In the Flesh, on Tape: Mario Williams in the 3-4

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I’ve seen arguments pro and con about playing Mario Williams as an outside linebacker in the 3-4 front.  I figured I would go beyond conjecture and look at his Texans play as outside linebacker.

Wade Phillips made the decision to stand Williams up and work him on the edge in Houston’s 3-4.  He produced five sacks in the Texans first five contests, forced an interception against Miami when he hit Chad Henne’s arm on follow-through and forced a fumble in the opener against the Colts.

I still regard Williams as a long-shot free agent prospect for Dallas, but good sources (Aaron Wilson is a solid source) say they hear Dallas linked to him.  This may be the only window for imagining Williams in Cowboys white, so I’m doing my due diligence.

Williams Would Fit

Williams played two roles in the Texans front.  He was the weakside OLB in the base 3-4 when the Texans deployed it on 1st and 2nd downs.  He also played left end whenever the Texans used a four-man line in front of their nickel and dime packages.

Phillips asked his outside linebackers to do what Demarcus Ware and Anthony Spencer did in Dallas.  One played on the strong side and one played on the weak.  The two would look at the formations and Spencer would take the tight ends side and Ware the open side.  Teams would often flop their tight ends to put him across from Ware, but Phillips rushed five men as often as he did four, so Ware still rushed.

The benefits of this package if you’re the Cowboys is that you’re almost always creating a favorable matchup opposite the opponent’s tight end for a Pro Bowl caliber rusher.  Last year, teams put their tight ends opposite Ware as often as they can, to chip him and give the offensive tackle an edge in blocking number 94.   If a team tried motioning the tight end to Williams’ side, they leave Ware one-on-one.  If they motion him to Ware’s side, Williams gets to go one-on-one.

You might be concerned that teams would pull Ware into coverage a lot more and try to limit the amount of times he rushes, but I didn’t see this as an issue in Houston’s 3-4.  Phillips rushed both Williams and SOLB Connor Barwin most of the time on early-down passes, regardless of the formations they faced.  I imagine Rob Ryan would do the same if he got both guys on his team.   LaMarr Woodley has averaged 11.0 sacks a season rushing off the strong side for Pittsburgh.  He’s not easily schemed out of games by tight end or running  back coverage responsibility.  He’s an effective rusher so Dick LeBeau rushes him.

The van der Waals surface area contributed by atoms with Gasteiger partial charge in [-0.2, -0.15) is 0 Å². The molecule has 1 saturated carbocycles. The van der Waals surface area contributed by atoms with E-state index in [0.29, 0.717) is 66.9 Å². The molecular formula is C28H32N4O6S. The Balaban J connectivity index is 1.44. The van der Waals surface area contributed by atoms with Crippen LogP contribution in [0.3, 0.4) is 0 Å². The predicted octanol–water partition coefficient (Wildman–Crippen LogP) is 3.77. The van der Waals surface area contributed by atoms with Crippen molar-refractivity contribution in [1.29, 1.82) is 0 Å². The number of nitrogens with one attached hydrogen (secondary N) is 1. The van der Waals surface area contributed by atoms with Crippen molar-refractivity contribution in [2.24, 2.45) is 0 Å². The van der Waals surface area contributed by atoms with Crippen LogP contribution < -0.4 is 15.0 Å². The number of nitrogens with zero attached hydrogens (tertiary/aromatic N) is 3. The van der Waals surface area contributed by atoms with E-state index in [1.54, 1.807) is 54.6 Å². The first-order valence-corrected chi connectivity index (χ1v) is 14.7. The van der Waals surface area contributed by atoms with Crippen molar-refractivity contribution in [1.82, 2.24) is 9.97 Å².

I did not see Williams taken out of his game by motion or formation.  The Steelers tried using two tight ends and flexed the one on Williams’ side into the slot on some occasions, but Williams would walk off the tight end and get a free run off the edge;  with the TE in space, Williams got a better angle, a walking start on his takeoff and no worries about being chipped.  Here you can see him creeping towards the line off the left slot:

I believe it could work, because in the three games I viewed closely, against the Dolphins, Saints and Steelers, the opposing offensive coordinators did not make working Mario Williams into coverage a priority in the passing game.  And how often have you seen or heard of an offensive coordinator designing his passing game plan around a running back?  Mike Martz did it with Marshall Faulk, but nobody tried covering Faulk with a power outside backer.  You might have some key plays for a back, if you’re a Sean Payton and you’ve got a Darren Sproles in your arsenal, but you don’t enter a game counting on matching up a back on a linebacker 8-10 times and getting 120 yards of offense that way.

Houston’s opponents wanted to attack down the field and used a lot of spread sets.  This gave Houston an advantage against four and five man patterns, because tight ends were rarely on the field and because the backs these teams used had to stay in much of the time to help block.  This meant more four-man routes and less pressure on the Texans back sixes and sevens.

When Phillips knew spread sets were coming, he put Williams in his familiar 4-3 role on the left side.  He’s long-armed and abused the right tackles he faced.  When he got one on the down-slide, like Miami’s Marc Colombo, Williams regularly got into the quarterback’s face.

Having seen Williams in a 3-4, I believe Rob Ryan could make it work.  He’s got fast inside linebackers who can cover.  He has a strong safety who can cover pretty well when he’s healthy.  In his pipe dreams, I’m sure Ryan would like a Williams and a good, penetrating DE, giving him a good rusher everywhere across his front five.

Williams’ contract demands will likely keep this in the pipe dream category, but what a dream.

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Rafael Vela

Rafael Vela

Started covering Dallas Cowboys @ TheBoys.com in '95 and '96. Two more stops along the way and here I am. Senior Analyst for SportsTalkLine.com